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April 05, 1990 - Image 1

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The Michigan Daily, 1990-04-05

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OPINION 4 ARTS

* , e

8

SPORTS

10

Join in HAC rally

Jazz piano maestro does his thing

Baseball team tops EMU

eirigaulail
Ninety-nine years of editorial freedom

!.

Vol. C, No. 124

Ann Arbor, Michigan - Thursday, April 5, 1990

CopyrightO 1990
The Mic hioan flail.

MSA voting7run
. a hitc
5 f / 5.

by Daniel Poux
Daily MSA Reporter
Students have only one day left to vote in
the Spring elections for the Michigan Student
Assembly.
The first day's voting went smoothly, said
MSA elections director Rebecca Gebes, with
no significant balloting or poll site problems.
"There were a few problems, but nothing
that took more than ten minutes to work
out," Gebes said.
Polling site workers were also enthusiastic
about the first day's voting activity, and said
voting had been constant all day.
"Voting's been really steady, and it's been
very busy here and at the MLB when I worked
this morning," said LSA Senior Kristi
Johnson, who was working at the Michigan
Union poll site.
Party candidates were also encouraged by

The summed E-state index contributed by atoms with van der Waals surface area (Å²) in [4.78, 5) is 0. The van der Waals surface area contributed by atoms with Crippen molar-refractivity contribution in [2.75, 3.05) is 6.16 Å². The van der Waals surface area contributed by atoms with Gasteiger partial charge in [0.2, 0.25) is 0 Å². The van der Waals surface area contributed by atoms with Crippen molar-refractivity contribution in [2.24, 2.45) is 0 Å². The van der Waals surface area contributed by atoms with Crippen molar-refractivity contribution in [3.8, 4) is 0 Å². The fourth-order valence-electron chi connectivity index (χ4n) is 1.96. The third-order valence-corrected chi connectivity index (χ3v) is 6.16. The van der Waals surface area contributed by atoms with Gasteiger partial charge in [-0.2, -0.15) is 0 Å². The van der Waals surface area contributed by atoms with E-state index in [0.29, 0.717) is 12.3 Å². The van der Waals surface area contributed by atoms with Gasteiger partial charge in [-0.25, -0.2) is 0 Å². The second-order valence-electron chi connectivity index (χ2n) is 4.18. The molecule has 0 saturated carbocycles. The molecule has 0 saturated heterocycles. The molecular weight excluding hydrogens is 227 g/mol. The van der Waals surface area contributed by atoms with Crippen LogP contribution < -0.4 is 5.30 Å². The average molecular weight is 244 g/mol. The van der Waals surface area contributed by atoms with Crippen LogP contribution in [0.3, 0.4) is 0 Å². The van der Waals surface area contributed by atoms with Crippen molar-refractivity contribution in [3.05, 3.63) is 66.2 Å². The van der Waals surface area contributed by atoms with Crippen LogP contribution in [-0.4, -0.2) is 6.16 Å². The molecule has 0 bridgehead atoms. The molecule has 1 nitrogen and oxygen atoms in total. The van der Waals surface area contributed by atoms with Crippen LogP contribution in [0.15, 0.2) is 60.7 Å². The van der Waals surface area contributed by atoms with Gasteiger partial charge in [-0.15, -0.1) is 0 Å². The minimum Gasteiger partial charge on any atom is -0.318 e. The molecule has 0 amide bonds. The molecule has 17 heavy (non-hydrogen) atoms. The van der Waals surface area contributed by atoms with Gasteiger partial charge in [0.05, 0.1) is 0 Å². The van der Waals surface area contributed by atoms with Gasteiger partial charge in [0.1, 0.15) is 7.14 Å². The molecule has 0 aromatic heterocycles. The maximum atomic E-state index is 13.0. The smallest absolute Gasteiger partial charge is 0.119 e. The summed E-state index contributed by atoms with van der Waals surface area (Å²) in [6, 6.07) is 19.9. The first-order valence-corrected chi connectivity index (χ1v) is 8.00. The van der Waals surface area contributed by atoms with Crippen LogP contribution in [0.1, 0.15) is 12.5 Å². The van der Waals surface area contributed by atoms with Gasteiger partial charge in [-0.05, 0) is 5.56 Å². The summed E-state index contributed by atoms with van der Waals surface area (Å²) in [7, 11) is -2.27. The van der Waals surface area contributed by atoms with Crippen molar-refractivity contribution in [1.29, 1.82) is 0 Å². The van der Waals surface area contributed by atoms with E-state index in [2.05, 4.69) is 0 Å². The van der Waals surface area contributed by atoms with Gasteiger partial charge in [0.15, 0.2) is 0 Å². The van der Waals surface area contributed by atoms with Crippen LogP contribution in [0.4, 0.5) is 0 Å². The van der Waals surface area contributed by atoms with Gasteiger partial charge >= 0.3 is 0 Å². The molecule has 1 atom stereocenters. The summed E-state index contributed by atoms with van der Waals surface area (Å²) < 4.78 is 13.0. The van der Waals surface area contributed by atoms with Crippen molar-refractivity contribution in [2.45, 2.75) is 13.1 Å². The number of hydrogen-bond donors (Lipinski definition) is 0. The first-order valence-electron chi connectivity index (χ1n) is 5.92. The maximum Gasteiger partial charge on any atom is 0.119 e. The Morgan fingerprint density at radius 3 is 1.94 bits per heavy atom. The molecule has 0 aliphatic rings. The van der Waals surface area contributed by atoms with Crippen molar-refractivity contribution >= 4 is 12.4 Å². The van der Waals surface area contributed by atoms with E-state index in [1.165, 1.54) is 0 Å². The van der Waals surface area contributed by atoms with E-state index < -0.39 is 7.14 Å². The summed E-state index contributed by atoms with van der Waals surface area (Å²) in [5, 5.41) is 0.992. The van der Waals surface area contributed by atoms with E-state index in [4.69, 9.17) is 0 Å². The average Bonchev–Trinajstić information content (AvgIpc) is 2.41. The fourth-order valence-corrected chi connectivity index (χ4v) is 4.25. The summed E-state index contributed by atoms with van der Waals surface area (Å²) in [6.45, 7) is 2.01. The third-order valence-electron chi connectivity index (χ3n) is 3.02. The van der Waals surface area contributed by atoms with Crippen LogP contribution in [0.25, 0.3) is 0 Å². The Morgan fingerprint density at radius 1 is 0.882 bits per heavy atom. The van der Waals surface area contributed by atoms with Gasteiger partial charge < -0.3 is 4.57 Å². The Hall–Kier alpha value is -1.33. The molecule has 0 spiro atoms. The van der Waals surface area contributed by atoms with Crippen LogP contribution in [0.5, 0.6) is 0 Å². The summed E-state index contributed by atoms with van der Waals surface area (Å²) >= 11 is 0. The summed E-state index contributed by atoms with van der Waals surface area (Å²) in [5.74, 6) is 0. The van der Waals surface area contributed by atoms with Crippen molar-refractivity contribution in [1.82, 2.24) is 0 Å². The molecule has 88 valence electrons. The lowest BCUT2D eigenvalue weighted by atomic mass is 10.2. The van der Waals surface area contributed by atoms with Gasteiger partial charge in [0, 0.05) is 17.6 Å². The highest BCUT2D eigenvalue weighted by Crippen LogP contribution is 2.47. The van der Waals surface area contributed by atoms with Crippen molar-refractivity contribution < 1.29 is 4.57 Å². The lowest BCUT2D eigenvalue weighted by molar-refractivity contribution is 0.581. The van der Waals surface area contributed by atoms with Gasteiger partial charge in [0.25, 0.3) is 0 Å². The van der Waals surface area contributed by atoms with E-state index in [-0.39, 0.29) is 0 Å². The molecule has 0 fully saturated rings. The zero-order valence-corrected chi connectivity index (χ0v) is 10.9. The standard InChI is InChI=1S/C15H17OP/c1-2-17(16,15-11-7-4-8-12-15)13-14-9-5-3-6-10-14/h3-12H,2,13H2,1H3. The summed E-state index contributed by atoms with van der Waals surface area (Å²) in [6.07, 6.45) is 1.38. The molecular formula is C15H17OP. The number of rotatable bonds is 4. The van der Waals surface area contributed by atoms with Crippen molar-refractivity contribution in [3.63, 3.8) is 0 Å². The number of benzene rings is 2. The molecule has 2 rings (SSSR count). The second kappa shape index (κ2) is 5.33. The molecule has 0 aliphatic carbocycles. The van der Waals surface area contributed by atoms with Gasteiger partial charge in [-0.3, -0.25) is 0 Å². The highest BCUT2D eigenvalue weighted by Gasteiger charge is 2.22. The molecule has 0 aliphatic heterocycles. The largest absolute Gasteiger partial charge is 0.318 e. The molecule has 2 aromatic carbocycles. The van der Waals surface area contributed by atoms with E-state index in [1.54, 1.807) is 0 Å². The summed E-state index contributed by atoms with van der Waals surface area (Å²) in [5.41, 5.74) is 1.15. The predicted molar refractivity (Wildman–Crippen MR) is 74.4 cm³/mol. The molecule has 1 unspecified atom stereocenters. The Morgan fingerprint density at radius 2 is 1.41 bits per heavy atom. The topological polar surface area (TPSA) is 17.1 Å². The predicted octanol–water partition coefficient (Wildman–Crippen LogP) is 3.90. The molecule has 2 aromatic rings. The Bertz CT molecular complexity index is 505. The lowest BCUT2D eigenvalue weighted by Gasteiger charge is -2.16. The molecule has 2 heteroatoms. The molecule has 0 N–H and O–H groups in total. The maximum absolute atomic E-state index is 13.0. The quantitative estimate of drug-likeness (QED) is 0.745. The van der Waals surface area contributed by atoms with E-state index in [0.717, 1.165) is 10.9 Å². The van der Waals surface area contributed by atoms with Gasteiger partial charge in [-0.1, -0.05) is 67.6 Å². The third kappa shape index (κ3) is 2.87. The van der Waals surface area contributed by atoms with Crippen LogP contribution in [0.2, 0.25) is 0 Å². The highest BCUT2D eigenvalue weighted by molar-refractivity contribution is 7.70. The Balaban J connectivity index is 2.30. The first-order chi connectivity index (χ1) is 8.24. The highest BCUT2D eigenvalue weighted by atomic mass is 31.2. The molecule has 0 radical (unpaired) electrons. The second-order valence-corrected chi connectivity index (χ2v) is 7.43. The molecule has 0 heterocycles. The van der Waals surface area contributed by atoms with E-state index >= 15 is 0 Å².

5 yesterday's voting activity and by student
reception to the last-minute poll site
campaigning.
LSA Junior Aberdeen Marsh, campaigning
lily for the Action Party on the front steps of the
Union, said most of the students she talked to
indicated they were going to vote or already

had voted. Many students were going out to
vote because they were fed up with MSA
inactivity, Marsh said,.
"I think that maybe a lot of people have
been voting because they feel the assembly
has not done enough to actively oppose the
Code," Marsh added.

MSA elections '90

LSA Junior Mark Tullki, also
campaigning at the Union, agreed with
Marsh, even though he was running on the
opposing Conservative Coalition ticket.
"I think there will be a better voter turnout
in these elections, because the issues are a
little better defined," he said. "Also, in the